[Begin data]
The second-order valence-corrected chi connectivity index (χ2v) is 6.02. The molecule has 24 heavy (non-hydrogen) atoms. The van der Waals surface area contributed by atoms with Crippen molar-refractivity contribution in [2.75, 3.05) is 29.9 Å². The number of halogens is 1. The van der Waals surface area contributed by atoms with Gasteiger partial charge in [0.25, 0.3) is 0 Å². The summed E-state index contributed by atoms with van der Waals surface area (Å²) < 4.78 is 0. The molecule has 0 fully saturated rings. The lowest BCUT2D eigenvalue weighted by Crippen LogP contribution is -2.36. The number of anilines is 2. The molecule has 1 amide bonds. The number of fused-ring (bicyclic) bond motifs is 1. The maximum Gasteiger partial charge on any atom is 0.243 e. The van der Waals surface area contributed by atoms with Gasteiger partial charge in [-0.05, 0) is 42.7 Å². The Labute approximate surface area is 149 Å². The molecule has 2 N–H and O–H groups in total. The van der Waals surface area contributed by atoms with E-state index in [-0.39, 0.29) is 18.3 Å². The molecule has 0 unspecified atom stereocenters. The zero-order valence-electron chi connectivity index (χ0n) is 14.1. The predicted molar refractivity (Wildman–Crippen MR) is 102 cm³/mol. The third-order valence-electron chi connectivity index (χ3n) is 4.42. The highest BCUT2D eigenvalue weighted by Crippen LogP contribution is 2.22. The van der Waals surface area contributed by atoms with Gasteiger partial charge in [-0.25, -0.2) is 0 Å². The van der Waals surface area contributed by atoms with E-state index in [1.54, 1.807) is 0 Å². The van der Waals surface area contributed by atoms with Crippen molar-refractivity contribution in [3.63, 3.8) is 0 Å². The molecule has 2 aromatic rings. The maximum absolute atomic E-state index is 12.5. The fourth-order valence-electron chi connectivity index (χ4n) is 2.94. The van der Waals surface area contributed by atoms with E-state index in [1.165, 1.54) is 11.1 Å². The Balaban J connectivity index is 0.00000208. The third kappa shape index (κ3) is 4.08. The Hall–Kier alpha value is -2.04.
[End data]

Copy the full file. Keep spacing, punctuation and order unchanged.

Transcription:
The second-order valence-corrected chi connectivity index (χ2v) is 6.02. The molecule has 24 heavy (non-hydrogen) atoms. The van der Waals surface area contributed by atoms with Crippen molar-refractivity contribution in [2.75, 3.05) is 29.9 Å². The number of halogens is 1. The van der Waals surface area contributed by atoms with Gasteiger partial charge in [0.25, 0.3) is 0 Å². The summed E-state index contributed by atoms with van der Waals surface area (Å²) < 4.78 is 0. The molecule has 0 fully saturated rings. The lowest BCUT2D eigenvalue weighted by Crippen LogP contribution is -2.36. The number of anilines is 2. The molecule has 1 amide bonds. The number of fused-ring (bicyclic) bond motifs is 1. The maximum Gasteiger partial charge on any atom is 0.243 e. The van der Waals surface area contributed by atoms with Gasteiger partial charge in [-0.05, 0) is 42.7 Å². The Labute approximate surface area is 149 Å². The molecule has 2 N–H and O–H groups in total. The van der Waals surface area contributed by atoms with E-state index in [-0.39, 0.29) is 18.3 Å². The molecule has 0 unspecified atom stereocenters. The zero-order valence-electron chi connectivity index (χ0n) is 14.1. The predicted molar refractivity (Wildman–Crippen MR) is 102 cm³/mol. The third-order valence-electron chi connectivity index (χ3n) is 4.42. The highest BCUT2D eigenvalue weighted by Crippen LogP contribution is 2.22. The van der Waals surface area contributed by atoms with Gasteiger partial charge in [-0.25, -0.2) is 0 Å². The van der Waals surface area contributed by atoms with E-state index in [1.54, 1.807) is 0 Å². The van der Waals surface area contributed by atoms with Crippen molar-refractivity contribution in [3.63, 3.8) is 0 Å². The molecule has 2 aromatic rings. The maximum absolute atomic E-state index is 12.5. The fourth-order valence-electron chi connectivity index (χ4n) is 2.94. The van der Waals surface area contributed by atoms with E-state index in [1.165, 1.54) is 11.1 Å². The Balaban J connectivity index is 0.00000208. The third kappa shape index (κ3) is 4.08. The Hall–Kier alpha value is -2.04.